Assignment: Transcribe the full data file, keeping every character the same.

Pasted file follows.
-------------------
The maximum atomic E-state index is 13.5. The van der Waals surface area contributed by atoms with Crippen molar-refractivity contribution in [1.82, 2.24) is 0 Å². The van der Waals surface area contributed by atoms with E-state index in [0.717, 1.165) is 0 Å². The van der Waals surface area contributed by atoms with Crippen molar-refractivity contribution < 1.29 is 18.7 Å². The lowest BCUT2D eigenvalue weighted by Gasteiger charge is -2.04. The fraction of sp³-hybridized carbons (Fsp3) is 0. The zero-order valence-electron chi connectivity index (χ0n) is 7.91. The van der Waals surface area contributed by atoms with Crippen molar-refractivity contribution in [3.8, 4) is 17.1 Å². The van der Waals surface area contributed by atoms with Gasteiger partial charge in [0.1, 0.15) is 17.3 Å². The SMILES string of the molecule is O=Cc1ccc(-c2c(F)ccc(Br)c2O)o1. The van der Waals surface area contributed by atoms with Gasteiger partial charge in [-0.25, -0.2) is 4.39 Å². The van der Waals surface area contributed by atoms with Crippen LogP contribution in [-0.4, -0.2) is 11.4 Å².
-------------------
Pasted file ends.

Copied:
The maximum atomic E-state index is 13.5. The van der Waals surface area contributed by atoms with Crippen molar-refractivity contribution in [1.82, 2.24) is 0 Å². The van der Waals surface area contributed by atoms with E-state index in [0.717, 1.165) is 0 Å². The van der Waals surface area contributed by atoms with Crippen molar-refractivity contribution < 1.29 is 18.7 Å². The lowest BCUT2D eigenvalue weighted by Gasteiger charge is -2.04. The fraction of sp³-hybridized carbons (Fsp3) is 0. The zero-order valence-electron chi connectivity index (χ0n) is 7.91. The van der Waals surface area contributed by atoms with Crippen molar-refractivity contribution in [3.8, 4) is 17.1 Å². The van der Waals surface area contributed by atoms with Gasteiger partial charge in [0.1, 0.15) is 17.3 Å². The SMILES string of the molecule is O=Cc1ccc(-c2c(F)ccc(Br)c2O)o1. The van der Waals surface area contributed by atoms with Gasteiger partial charge in [-0.25, -0.2) is 4.39 Å². The van der Waals surface area contributed by atoms with Crippen LogP contribution in [-0.4, -0.2) is 11.4 Å².